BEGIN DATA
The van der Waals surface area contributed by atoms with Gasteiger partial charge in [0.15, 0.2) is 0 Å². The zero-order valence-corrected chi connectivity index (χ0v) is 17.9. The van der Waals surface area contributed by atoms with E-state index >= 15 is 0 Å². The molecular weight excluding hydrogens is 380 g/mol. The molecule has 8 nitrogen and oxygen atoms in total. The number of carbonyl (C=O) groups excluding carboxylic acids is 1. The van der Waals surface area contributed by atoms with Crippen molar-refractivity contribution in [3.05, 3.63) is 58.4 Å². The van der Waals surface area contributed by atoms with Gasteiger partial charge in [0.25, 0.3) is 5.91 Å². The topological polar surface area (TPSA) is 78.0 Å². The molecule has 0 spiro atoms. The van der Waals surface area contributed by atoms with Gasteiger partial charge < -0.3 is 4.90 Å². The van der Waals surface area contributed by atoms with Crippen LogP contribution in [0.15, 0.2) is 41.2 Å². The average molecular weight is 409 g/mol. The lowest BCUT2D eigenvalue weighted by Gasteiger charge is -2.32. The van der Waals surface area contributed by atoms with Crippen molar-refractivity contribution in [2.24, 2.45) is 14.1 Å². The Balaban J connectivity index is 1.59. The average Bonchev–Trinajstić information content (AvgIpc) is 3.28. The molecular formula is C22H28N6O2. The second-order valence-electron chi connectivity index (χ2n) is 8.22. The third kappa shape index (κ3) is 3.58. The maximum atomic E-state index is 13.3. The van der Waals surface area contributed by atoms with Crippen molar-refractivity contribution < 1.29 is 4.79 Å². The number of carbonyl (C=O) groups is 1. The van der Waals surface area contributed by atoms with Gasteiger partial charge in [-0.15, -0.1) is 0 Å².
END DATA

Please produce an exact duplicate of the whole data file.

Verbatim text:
The van der Waals surface area contributed by atoms with Gasteiger partial charge in [0.15, 0.2) is 0 Å². The zero-order valence-corrected chi connectivity index (χ0v) is 17.9. The van der Waals surface area contributed by atoms with E-state index >= 15 is 0 Å². The molecular weight excluding hydrogens is 380 g/mol. The molecule has 8 nitrogen and oxygen atoms in total. The number of carbonyl (C=O) groups excluding carboxylic acids is 1. The van der Waals surface area contributed by atoms with Crippen molar-refractivity contribution in [3.05, 3.63) is 58.4 Å². The van der Waals surface area contributed by atoms with Gasteiger partial charge in [0.25, 0.3) is 5.91 Å². The topological polar surface area (TPSA) is 78.0 Å². The molecule has 0 spiro atoms. The van der Waals surface area contributed by atoms with Gasteiger partial charge < -0.3 is 4.90 Å². The van der Waals surface area contributed by atoms with Crippen LogP contribution in [0.15, 0.2) is 41.2 Å². The average molecular weight is 409 g/mol. The lowest BCUT2D eigenvalue weighted by Gasteiger charge is -2.32. The van der Waals surface area contributed by atoms with Crippen molar-refractivity contribution in [2.24, 2.45) is 14.1 Å². The Balaban J connectivity index is 1.59. The average Bonchev–Trinajstić information content (AvgIpc) is 3.28. The molecular formula is C22H28N6O2. The second-order valence-electron chi connectivity index (χ2n) is 8.22. The third kappa shape index (κ3) is 3.58. The maximum atomic E-state index is 13.3. The van der Waals surface area contributed by atoms with Crippen molar-refractivity contribution < 1.29 is 4.79 Å². The number of carbonyl (C=O) groups is 1. The van der Waals surface area contributed by atoms with Gasteiger partial charge in [-0.15, -0.1) is 0 Å².